HONG KONG (Nikkei Markets) -- Asian shares outside of Japan rebounded Wednesday amid a further decline in new coronavirus cases and expectations of more easing by China's central bank.
The Nikkei Asia300 index of companies outside Japan added 0.7% to 1,372.10, recovering from losses incurred yesterday after Apple said it will not meet its revenue guidance on account of the virus outbreak in China.
Asian equities gained a day ahead of an expected cut in the interest rate on which new loans are priced in China. After the Chinese central bank cut interest on one-year medium-term loans by 10 basis points earlier this week, economists expect a similar reduction on the loan prime rate.
Meanwhile, the Bank of Indonesia is projected to lower its key policy rate by quarter basis points, according to 16 of the 28 economists polled by Reuters. If authority does cut the rate, it would become the fourth Southeast Asian central bank to easy policy in recent days to combat the impact of the virus outbreak, joining Thailand, the Philippines and Malaysia.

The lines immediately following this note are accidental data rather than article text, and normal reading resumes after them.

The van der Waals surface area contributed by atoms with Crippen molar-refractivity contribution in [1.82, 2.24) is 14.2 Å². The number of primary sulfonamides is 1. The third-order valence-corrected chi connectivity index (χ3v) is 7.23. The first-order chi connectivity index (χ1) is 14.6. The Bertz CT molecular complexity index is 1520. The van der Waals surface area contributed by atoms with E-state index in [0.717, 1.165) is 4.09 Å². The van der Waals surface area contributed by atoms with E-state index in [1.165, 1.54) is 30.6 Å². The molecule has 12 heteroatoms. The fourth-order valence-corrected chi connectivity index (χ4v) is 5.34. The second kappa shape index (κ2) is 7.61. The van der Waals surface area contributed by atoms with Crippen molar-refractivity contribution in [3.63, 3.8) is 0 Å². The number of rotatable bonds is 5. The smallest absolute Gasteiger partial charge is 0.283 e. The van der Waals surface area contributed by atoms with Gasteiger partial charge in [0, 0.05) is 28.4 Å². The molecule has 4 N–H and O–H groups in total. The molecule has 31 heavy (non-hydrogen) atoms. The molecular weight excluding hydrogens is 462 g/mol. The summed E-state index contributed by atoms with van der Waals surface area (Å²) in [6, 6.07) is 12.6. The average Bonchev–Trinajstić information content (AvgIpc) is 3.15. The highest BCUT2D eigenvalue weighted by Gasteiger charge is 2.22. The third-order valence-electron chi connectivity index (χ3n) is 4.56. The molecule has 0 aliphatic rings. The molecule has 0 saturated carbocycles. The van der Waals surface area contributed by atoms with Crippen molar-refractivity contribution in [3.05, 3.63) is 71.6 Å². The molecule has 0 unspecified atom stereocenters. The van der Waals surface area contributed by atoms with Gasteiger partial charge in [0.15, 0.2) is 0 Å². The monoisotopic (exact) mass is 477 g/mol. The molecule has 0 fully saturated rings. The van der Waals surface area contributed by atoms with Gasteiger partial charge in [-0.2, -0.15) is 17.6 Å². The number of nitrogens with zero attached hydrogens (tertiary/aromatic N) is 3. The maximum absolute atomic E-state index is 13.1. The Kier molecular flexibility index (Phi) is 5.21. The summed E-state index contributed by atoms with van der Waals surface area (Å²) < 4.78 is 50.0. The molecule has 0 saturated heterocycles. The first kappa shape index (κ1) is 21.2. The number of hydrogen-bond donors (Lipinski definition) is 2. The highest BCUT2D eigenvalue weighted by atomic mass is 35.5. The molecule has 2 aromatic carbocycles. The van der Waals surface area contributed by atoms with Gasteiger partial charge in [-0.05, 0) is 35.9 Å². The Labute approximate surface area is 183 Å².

China's National Health Commission on Wednesday reported 1,749 new cases of the virus, which according to calculations by Reuters, was the lowest daily increase since Jan. 29. Following a surge in the number of new cases last Wednesday after China changed the methodology of diagnosing the virus infection, there has been a consistent fall in new daily cases.
Chinese companies were among the biggest contributors to the A300's advance, led by lenders and airlines. Hong Kong-shares of Agricultural Bank of China and China Construction Bank added at least 1.2% each, while China Southern Airlines and China Eastern Airlines climbed 2.4% and 2.7%, respectively. China Life Insurance rose 1.1% after reporting that January premium income increased 22.6% on-year.
Elsewhere, Samsung Electronics added 0.7% after falling 2.8% yesterday. The company's semiconductor manufacturing division won a contract to make new 5G chips from Qualcomm, Reuters reported, citing two sources familiar with the matter.
Tata Motors declined 2.2%. The CEO of its luxury unit Jaguar land Rover reportedly said Tuesday that there were no sales in China and the company will not have enough parts from China to maintain its British production beyond the next two weeks.